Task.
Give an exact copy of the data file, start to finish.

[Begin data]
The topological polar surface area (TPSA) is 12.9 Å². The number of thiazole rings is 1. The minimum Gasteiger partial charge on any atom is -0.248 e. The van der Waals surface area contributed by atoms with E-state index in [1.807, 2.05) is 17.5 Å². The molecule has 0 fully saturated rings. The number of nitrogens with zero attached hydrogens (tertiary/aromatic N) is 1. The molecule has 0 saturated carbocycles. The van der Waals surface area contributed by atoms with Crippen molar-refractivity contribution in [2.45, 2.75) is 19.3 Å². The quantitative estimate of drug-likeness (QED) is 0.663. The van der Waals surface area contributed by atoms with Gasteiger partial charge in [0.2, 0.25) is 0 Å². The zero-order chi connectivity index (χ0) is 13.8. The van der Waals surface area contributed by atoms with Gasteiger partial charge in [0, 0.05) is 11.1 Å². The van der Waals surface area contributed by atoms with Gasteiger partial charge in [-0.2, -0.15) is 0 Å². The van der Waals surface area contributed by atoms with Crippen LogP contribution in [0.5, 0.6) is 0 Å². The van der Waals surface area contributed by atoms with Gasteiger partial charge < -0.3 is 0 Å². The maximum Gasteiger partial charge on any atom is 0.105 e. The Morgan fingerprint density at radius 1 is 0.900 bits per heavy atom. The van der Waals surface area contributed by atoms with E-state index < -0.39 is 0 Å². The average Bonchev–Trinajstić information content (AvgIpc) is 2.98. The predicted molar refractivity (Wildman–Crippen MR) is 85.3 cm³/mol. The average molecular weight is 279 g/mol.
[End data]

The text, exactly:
The topological polar surface area (TPSA) is 12.9 Å². The number of thiazole rings is 1. The minimum Gasteiger partial charge on any atom is -0.248 e. The van der Waals surface area contributed by atoms with E-state index in [1.807, 2.05) is 17.5 Å². The molecule has 0 fully saturated rings. The number of nitrogens with zero attached hydrogens (tertiary/aromatic N) is 1. The molecule has 0 saturated carbocycles. The van der Waals surface area contributed by atoms with Crippen molar-refractivity contribution in [2.45, 2.75) is 19.3 Å². The quantitative estimate of drug-likeness (QED) is 0.663. The van der Waals surface area contributed by atoms with Gasteiger partial charge in [0.2, 0.25) is 0 Å². The zero-order chi connectivity index (χ0) is 13.8. The van der Waals surface area contributed by atoms with Gasteiger partial charge in [0, 0.05) is 11.1 Å². The van der Waals surface area contributed by atoms with Gasteiger partial charge in [-0.2, -0.15) is 0 Å². The van der Waals surface area contributed by atoms with Crippen LogP contribution in [0.5, 0.6) is 0 Å². The van der Waals surface area contributed by atoms with Gasteiger partial charge < -0.3 is 0 Å². The maximum Gasteiger partial charge on any atom is 0.105 e. The Morgan fingerprint density at radius 1 is 0.900 bits per heavy atom. The van der Waals surface area contributed by atoms with E-state index < -0.39 is 0 Å². The average Bonchev–Trinajstić information content (AvgIpc) is 2.98. The predicted molar refractivity (Wildman–Crippen MR) is 85.3 cm³/mol. The average molecular weight is 279 g/mol.